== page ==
Maths at Work in the Real World

Date:
Saturday 25 March 2006

Time:
12.00-13.00

Venue:
Isaac Newton Institute for Mathematical Science
20 Clarkson Road
Cambridge
CB3 OEH

Explain how mathematics, which can sometimes seem abstract and irrelevant, is at work in our everyday lives. All around us, from tools which we use on a daily basis (such as mobile phones) through to scientific advances in medicine (such as PET scanners), are examples of how high-powered mathematics is responsible for things that we take for granted in the modern world. And maths turns up in nature in the most unexpected ways!

The talk will take a light-hearted tour around the usefulness of maths in the real world and will try to explain what the point of studying maths is anyway; concluding with a challenge to find any aspect of life, the world or the Universe which is not intimately related to maths. The talk will definitely be aimed at non-experts.


Dr Robert Hunt

Deputy Director, Isaac Newton Institute

Title:
Mathematics Past, Present and Beyond

Date:
Saturday 19 March 2005

Time:
11.00-12.00

Venue:
Isaac Newton Institute for Mathematical Science
20 Clarkson Road
Cambridge
CB3 OEH

Dr Robert Hunt takes us on a whistle stop journey through mathematical ideas from the past to the present and beyond.
Find out how mathematics has shaped our lives so far and how it will continue to do so in the future.


Professor Sir John Kingman

Director, Isaac Newton Institute

Title:
Chance and Probability

Date:
Saturday 20 March 2004

Time:
11.00-12.00

Venue:
Isaac Newton Institute for Mathematical Science
20 Clarkson Road
Cambridge
CB3 OEH

Professor Sir John Kingman will explain how even the most unpredictable things in the world can be studied mathematically. Maths often deals with things that change in a very predictable way, like the planets going round the sun. But much in life is quite unpredictable: the weather, the stock market, football results and so on. Can maths say anything about these? The answer lies in ideas of probability, an old but rapidly developing branch of mathematics. You will not learn to predict the future, but you may be able to move the odds in your favour.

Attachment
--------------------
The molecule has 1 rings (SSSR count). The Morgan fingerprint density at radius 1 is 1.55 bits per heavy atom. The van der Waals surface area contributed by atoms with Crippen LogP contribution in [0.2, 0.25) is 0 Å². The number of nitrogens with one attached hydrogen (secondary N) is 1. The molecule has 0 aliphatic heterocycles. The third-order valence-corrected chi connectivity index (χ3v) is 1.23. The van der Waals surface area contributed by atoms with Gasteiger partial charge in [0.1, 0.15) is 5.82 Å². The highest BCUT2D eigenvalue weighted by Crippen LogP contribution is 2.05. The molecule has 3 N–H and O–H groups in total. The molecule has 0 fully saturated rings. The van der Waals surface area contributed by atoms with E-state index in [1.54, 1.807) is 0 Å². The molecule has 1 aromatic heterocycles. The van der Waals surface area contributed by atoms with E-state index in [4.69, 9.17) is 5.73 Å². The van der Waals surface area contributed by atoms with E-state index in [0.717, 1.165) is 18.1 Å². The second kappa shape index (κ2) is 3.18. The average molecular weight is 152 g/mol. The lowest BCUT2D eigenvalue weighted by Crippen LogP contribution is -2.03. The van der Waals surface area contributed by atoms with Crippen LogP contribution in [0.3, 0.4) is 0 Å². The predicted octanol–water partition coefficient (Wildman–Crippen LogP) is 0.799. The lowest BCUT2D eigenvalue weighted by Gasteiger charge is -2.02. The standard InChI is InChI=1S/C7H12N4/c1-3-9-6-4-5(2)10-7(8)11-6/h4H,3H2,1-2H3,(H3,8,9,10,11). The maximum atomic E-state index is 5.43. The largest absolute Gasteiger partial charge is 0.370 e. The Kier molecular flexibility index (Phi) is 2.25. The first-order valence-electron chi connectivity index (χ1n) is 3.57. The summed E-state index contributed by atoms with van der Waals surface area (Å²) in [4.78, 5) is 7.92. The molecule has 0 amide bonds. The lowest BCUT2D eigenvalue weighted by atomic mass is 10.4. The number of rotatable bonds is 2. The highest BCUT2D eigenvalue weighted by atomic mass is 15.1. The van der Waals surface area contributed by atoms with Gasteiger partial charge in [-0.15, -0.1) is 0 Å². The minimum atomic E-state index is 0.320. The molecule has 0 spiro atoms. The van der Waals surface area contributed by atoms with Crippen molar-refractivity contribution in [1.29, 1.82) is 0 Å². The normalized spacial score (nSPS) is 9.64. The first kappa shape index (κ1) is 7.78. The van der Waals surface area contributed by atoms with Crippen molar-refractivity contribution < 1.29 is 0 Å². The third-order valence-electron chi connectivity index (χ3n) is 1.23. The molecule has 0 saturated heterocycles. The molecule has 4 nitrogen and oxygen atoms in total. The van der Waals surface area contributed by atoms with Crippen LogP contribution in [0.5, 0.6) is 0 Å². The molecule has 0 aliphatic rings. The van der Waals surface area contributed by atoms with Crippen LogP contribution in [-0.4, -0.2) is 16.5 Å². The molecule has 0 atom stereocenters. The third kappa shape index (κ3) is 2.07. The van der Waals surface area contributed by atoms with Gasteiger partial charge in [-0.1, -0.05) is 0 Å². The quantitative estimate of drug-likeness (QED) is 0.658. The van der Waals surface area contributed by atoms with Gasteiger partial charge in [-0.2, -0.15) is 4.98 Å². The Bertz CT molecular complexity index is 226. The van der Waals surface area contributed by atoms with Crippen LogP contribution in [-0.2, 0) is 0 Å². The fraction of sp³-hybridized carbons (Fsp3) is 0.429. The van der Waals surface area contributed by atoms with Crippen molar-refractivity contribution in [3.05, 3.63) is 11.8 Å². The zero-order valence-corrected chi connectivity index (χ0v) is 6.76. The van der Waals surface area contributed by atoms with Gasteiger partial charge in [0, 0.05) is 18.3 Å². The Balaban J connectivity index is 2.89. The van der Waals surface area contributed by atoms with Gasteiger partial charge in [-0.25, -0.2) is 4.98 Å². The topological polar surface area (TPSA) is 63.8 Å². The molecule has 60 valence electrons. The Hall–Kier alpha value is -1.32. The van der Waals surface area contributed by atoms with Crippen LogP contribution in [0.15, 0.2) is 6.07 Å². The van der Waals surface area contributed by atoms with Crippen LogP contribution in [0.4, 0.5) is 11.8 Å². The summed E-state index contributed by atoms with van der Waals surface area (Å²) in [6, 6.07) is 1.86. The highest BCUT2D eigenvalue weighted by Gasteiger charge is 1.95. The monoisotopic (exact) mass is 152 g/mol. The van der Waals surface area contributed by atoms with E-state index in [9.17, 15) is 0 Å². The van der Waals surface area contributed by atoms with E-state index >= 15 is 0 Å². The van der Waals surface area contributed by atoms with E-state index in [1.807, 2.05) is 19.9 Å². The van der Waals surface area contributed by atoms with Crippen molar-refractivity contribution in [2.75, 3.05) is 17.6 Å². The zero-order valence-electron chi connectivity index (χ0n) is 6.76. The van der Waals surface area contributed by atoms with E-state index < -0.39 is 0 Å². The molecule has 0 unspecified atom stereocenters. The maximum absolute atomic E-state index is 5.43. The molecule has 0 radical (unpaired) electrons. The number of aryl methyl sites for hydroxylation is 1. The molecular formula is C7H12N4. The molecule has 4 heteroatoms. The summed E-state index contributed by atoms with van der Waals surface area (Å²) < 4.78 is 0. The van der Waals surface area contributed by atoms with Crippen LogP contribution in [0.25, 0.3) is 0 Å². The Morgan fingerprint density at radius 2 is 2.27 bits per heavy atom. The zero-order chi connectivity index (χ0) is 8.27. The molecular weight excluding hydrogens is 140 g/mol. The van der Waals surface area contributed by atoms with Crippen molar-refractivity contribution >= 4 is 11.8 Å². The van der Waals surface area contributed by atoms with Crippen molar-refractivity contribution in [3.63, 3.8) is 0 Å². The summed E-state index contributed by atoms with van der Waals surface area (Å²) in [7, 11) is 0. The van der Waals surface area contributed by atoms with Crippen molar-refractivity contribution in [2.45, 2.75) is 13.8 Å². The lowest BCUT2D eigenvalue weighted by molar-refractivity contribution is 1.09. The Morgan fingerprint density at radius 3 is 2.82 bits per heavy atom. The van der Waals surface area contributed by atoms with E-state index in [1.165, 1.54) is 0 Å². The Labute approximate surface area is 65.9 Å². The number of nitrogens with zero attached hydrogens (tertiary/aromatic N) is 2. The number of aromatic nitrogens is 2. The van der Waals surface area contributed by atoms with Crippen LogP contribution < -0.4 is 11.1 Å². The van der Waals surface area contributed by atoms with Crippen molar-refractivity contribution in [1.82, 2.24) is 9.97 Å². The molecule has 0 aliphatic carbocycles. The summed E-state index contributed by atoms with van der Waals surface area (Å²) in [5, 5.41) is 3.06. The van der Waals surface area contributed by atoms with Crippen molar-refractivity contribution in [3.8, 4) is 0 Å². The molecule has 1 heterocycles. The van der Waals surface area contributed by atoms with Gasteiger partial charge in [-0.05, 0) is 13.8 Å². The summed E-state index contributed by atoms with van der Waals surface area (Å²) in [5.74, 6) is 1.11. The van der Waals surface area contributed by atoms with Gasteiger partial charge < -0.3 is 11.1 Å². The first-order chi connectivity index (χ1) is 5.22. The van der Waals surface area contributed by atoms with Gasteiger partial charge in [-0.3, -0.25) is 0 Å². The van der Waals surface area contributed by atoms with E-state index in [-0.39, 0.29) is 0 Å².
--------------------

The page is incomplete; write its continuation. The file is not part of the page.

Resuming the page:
Dr Robert Hunt

Deputy Director, Isaac Newton Institute

Title:
Maths at Work in the Real World

Date:
Saturday 22 March 2003

Time:
16.00-17.00

Venue:
Isaac Newton Institute for Mathematical Science
20 Clarkson Road
Cambridge
CB3 OEH

Dr Hunt will explain how mathematics, which can sometimes seem abstract and irrelevant, is at work in our everyday lives. All around us, from tools which we use on a daily basis (such as mobile phones) through to scientific advances in medicine (such as PET scanners), are examples of how high-powered mathematics is responsible for things that we take for granted in the modern world. And maths turns up in nature in the most unexpected ways! The talk will take a light-hearted tour around the usefulness of maths in the real world and will try to explain what the point of studying maths is anyway; concluding with a challenge to find any aspect of life, the world or the Universe which is not intimately related to maths. The talk will definitely be aimed at non-experts.

Suitable for ages 14+


Prof Michael Green

Title:
String Theory - Tying it all up

Date:
Saturday 23 March 2002

Time:
11.00-12.00

Venue:
Isaac Newton Institute for Mathematical Science
20 Clarkson Road
Cambridge
CB3 OEH

This talk will describe the way in which string theory unifies the laws of physics and is radically altering our ideas about the nature of the universe at the smallest and largest distance scales.

Suitable for ages 16+


University of Cambridge Research Councils UK
    Clay Mathematics Institute The Leverhulme Trust London Mathematical Society Microsoft Research NM Rothschild and Sons